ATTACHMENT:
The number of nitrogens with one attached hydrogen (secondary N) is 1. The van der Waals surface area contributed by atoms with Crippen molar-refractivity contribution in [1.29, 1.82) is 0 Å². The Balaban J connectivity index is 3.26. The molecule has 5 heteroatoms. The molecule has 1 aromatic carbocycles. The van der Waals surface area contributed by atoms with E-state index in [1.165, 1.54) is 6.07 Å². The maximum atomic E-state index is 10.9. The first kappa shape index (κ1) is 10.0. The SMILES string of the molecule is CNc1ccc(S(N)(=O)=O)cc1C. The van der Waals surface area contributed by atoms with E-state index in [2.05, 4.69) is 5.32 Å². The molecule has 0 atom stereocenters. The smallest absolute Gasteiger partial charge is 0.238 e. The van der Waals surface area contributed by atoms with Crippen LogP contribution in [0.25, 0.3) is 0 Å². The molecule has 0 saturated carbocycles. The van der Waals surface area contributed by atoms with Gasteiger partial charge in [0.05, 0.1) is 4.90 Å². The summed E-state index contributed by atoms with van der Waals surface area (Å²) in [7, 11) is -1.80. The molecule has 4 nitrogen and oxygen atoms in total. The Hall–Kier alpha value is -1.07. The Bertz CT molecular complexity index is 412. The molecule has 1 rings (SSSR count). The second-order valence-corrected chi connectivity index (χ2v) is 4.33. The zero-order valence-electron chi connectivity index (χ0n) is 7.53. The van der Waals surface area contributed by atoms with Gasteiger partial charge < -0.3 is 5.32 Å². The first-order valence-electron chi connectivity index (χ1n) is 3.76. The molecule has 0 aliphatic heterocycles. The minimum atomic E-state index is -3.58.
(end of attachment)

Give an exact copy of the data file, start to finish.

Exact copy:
The number of nitrogens with one attached hydrogen (secondary N) is 1. The van der Waals surface area contributed by atoms with Crippen molar-refractivity contribution in [1.29, 1.82) is 0 Å². The Balaban J connectivity index is 3.26. The molecule has 5 heteroatoms. The molecule has 1 aromatic carbocycles. The van der Waals surface area contributed by atoms with E-state index in [1.165, 1.54) is 6.07 Å². The maximum atomic E-state index is 10.9. The first kappa shape index (κ1) is 10.0. The SMILES string of the molecule is CNc1ccc(S(N)(=O)=O)cc1C. The van der Waals surface area contributed by atoms with E-state index in [2.05, 4.69) is 5.32 Å². The molecule has 0 atom stereocenters. The smallest absolute Gasteiger partial charge is 0.238 e. The van der Waals surface area contributed by atoms with Crippen LogP contribution in [0.25, 0.3) is 0 Å². The molecule has 0 saturated carbocycles. The van der Waals surface area contributed by atoms with Gasteiger partial charge in [0.05, 0.1) is 4.90 Å². The summed E-state index contributed by atoms with van der Waals surface area (Å²) in [7, 11) is -1.80. The molecule has 4 nitrogen and oxygen atoms in total. The Hall–Kier alpha value is -1.07. The Bertz CT molecular complexity index is 412. The molecule has 1 rings (SSSR count). The second-order valence-corrected chi connectivity index (χ2v) is 4.33. The zero-order valence-electron chi connectivity index (χ0n) is 7.53. The van der Waals surface area contributed by atoms with Gasteiger partial charge < -0.3 is 5.32 Å². The first-order valence-electron chi connectivity index (χ1n) is 3.76. The molecule has 0 aliphatic heterocycles. The minimum atomic E-state index is -3.58.